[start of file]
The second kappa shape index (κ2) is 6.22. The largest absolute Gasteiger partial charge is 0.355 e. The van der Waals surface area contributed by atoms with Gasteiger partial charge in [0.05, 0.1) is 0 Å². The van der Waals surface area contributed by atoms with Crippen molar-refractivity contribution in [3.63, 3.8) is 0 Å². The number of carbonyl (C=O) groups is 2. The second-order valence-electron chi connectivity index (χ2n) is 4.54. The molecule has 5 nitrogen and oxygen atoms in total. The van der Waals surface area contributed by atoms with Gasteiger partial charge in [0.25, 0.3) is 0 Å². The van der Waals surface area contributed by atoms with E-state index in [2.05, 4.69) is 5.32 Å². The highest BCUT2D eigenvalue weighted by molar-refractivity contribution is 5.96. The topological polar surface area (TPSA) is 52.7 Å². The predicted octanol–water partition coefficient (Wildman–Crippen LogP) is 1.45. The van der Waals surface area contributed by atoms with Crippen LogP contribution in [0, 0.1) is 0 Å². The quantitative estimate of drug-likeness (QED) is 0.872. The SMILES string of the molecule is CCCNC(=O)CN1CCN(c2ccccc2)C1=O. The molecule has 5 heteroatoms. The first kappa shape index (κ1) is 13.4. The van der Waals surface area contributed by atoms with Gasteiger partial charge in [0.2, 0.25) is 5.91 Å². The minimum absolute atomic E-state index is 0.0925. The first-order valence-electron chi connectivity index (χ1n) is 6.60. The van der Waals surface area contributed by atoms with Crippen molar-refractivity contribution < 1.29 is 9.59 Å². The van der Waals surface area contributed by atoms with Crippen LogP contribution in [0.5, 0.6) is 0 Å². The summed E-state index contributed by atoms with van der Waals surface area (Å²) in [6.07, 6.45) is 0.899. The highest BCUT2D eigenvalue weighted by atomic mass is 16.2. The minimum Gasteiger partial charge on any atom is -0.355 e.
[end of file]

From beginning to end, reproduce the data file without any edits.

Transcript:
The second kappa shape index (κ2) is 6.22. The largest absolute Gasteiger partial charge is 0.355 e. The van der Waals surface area contributed by atoms with Gasteiger partial charge in [0.05, 0.1) is 0 Å². The van der Waals surface area contributed by atoms with Crippen molar-refractivity contribution in [3.63, 3.8) is 0 Å². The number of carbonyl (C=O) groups is 2. The second-order valence-electron chi connectivity index (χ2n) is 4.54. The molecule has 5 nitrogen and oxygen atoms in total. The van der Waals surface area contributed by atoms with Gasteiger partial charge in [0.25, 0.3) is 0 Å². The van der Waals surface area contributed by atoms with E-state index in [2.05, 4.69) is 5.32 Å². The highest BCUT2D eigenvalue weighted by molar-refractivity contribution is 5.96. The topological polar surface area (TPSA) is 52.7 Å². The predicted octanol–water partition coefficient (Wildman–Crippen LogP) is 1.45. The van der Waals surface area contributed by atoms with Crippen LogP contribution in [0, 0.1) is 0 Å². The quantitative estimate of drug-likeness (QED) is 0.872. The SMILES string of the molecule is CCCNC(=O)CN1CCN(c2ccccc2)C1=O. The molecule has 5 heteroatoms. The first kappa shape index (κ1) is 13.4. The van der Waals surface area contributed by atoms with Gasteiger partial charge in [0.2, 0.25) is 5.91 Å². The minimum absolute atomic E-state index is 0.0925. The first-order valence-electron chi connectivity index (χ1n) is 6.60. The van der Waals surface area contributed by atoms with Crippen molar-refractivity contribution < 1.29 is 9.59 Å². The van der Waals surface area contributed by atoms with Crippen LogP contribution in [0.5, 0.6) is 0 Å². The summed E-state index contributed by atoms with van der Waals surface area (Å²) in [6.07, 6.45) is 0.899. The highest BCUT2D eigenvalue weighted by atomic mass is 16.2. The minimum Gasteiger partial charge on any atom is -0.355 e.